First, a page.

The Graeco-Roman thinkers and dramatists played a significant role in Europe, providing an important source of raw material for modern arts, science, and literature. Their influence in modern appropriation continued developing and postulating comparative relationships between the original, pre-existing objects and the newly adopted forms either in the same area or in an interdisciplinary one. In this article, I try to show a case which created distorted perceptions of comparative relationship in terms of appropriation: the Freudian theoretical formulation of the “Oedipus complex” based on Sophocles’s Oedipus the King within the framework of family relationships. Firstly, I examine how Freud formulated the metaphoric nature of oedipal concepts from a Greek tragedy to assume that his scientific field will have its ‘universal’ interpretive framework with respect to the “Oedipus complex” occurrence conditions of in-family relationships. Secondly, I’ll examine how Freud’s premise of the theory is misplaced in light of the Greek tragedy to demonstrate the analogy between the plot of Oedipus the King and his theoretical framework of psychoanalysis as inappropriate to be defined as scientifically “universal.” Finally, I’d argue that how this intercultural, interdisciplinary appropriation can be read as false analogy in which Freudian claims, defined as scientifically “universal,” are presented in an inappropriate context. Thus, a conclusion may be obtained for further possible arguments in the interpretation of the theory by looking at another facet of the problem: we discuss how the act of a Freudian formulation of the “Oedipus complex” may be observed in terms of human desire (“machines désirantes”).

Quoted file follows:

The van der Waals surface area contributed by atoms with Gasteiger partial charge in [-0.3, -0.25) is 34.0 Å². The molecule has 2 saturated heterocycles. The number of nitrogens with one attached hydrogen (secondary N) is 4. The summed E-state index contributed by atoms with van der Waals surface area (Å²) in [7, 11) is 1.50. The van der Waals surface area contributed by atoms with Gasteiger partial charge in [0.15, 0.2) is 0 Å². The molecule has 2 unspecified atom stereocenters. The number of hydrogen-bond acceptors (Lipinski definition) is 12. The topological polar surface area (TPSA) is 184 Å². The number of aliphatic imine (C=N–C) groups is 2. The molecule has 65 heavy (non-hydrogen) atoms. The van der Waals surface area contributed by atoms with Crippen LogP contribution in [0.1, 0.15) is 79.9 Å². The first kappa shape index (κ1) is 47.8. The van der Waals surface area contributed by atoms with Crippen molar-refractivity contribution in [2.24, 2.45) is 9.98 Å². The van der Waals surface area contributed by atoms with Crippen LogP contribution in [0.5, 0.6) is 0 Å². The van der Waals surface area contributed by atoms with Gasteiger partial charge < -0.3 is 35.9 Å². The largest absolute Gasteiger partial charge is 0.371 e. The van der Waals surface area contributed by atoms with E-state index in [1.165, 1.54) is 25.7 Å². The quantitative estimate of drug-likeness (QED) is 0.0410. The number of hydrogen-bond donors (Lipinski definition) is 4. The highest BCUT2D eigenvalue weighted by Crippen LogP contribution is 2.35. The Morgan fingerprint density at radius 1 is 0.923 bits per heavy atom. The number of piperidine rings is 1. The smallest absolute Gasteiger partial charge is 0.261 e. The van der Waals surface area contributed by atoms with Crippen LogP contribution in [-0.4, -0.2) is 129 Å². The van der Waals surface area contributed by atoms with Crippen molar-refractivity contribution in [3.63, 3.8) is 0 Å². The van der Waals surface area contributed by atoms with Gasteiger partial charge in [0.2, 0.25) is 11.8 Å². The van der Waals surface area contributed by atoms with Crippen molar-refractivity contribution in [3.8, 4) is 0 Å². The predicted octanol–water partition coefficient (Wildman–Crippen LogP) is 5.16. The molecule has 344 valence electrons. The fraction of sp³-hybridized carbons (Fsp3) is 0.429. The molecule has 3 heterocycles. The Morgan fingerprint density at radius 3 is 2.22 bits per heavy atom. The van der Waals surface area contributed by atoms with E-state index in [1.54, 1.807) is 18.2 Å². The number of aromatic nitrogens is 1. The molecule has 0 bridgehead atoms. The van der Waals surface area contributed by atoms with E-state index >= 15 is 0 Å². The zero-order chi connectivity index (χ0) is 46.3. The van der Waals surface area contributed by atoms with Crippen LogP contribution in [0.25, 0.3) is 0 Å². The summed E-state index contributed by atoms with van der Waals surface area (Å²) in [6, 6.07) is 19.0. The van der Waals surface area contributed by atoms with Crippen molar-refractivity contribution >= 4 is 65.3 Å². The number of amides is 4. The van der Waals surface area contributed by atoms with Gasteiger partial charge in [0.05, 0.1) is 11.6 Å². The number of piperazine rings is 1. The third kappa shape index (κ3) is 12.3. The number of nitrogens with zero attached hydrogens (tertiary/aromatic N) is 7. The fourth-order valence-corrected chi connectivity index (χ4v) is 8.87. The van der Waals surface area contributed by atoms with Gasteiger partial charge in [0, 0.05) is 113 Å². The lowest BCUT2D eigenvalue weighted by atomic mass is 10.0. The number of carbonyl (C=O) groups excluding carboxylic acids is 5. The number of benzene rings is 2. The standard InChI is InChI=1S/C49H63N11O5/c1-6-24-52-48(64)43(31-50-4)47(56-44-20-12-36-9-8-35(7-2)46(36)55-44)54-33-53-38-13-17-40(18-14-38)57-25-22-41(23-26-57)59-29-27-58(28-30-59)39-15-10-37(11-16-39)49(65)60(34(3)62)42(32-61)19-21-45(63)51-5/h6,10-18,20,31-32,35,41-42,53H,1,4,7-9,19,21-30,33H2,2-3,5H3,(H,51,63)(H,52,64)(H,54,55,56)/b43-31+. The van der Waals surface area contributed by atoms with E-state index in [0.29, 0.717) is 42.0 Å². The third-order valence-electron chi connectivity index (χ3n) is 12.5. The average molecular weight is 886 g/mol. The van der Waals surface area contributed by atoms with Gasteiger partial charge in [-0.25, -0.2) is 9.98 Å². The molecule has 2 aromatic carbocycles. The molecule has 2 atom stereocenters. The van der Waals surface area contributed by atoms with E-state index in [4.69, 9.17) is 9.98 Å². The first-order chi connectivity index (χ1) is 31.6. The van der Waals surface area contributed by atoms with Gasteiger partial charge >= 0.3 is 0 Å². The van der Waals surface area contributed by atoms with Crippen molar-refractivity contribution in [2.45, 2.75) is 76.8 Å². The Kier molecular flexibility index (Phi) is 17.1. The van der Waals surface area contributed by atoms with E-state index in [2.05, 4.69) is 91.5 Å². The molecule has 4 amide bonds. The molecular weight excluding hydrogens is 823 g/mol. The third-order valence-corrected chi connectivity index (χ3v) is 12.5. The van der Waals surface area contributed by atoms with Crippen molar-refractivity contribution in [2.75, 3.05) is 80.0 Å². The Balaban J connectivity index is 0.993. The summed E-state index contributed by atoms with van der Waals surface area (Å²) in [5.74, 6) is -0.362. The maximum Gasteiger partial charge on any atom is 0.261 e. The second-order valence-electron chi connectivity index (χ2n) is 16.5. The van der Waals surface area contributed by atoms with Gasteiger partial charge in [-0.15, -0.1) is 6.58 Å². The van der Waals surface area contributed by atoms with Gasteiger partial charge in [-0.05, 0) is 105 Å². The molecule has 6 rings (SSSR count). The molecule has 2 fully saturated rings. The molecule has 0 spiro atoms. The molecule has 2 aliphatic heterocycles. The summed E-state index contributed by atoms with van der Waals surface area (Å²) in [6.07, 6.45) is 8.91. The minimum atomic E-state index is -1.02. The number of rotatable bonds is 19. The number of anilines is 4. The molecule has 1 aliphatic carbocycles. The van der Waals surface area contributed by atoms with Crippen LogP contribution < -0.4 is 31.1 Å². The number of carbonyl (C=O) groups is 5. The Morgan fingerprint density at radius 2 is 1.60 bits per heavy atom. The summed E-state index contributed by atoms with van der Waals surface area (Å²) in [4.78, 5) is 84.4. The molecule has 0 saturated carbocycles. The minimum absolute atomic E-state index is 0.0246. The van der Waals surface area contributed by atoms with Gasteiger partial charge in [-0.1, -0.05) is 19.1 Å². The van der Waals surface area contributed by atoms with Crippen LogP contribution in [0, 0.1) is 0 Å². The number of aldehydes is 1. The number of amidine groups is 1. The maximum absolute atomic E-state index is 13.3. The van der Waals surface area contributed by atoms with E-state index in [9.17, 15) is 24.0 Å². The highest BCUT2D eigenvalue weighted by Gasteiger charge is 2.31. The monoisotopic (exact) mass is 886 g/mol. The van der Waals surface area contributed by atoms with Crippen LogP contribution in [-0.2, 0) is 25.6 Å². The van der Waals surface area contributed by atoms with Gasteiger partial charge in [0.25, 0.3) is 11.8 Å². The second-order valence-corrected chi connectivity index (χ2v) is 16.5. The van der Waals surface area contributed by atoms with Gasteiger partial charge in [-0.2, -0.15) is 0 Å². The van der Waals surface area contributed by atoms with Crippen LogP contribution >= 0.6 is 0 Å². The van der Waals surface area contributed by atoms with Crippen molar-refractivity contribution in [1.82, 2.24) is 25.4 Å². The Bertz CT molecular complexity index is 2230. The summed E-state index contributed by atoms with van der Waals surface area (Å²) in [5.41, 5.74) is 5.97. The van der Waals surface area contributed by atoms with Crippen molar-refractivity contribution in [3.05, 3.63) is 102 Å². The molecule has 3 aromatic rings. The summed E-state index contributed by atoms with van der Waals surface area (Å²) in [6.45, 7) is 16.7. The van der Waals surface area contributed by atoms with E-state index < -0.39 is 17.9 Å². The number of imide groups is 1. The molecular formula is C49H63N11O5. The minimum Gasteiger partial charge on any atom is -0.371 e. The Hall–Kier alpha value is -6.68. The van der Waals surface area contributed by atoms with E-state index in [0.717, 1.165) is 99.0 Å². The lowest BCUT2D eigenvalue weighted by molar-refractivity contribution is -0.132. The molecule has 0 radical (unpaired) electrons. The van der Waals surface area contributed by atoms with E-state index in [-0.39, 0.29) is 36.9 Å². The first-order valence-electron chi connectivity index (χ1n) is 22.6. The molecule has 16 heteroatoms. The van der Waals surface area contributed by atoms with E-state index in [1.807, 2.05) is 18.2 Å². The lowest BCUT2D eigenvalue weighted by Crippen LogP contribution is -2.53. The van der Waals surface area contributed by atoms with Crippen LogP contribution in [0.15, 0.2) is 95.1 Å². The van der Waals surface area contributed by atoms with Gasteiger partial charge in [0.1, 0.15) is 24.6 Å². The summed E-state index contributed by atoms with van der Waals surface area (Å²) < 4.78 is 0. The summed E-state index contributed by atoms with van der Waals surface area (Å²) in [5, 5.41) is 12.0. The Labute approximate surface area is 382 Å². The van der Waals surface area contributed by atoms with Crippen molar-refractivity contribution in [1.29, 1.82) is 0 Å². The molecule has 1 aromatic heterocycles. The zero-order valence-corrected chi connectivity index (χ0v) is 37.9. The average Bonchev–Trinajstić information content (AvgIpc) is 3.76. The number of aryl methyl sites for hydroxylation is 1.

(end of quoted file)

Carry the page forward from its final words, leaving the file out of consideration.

• 6.

    A Poetic Conversion of Conceptual Art: In Ahn Kyuchul’s Exhibition, Invisible Land of Love

    Chan-Woong Lee | 2016, 9(2) | pp.199~224 | number of Cited : 0
    Abstract PDF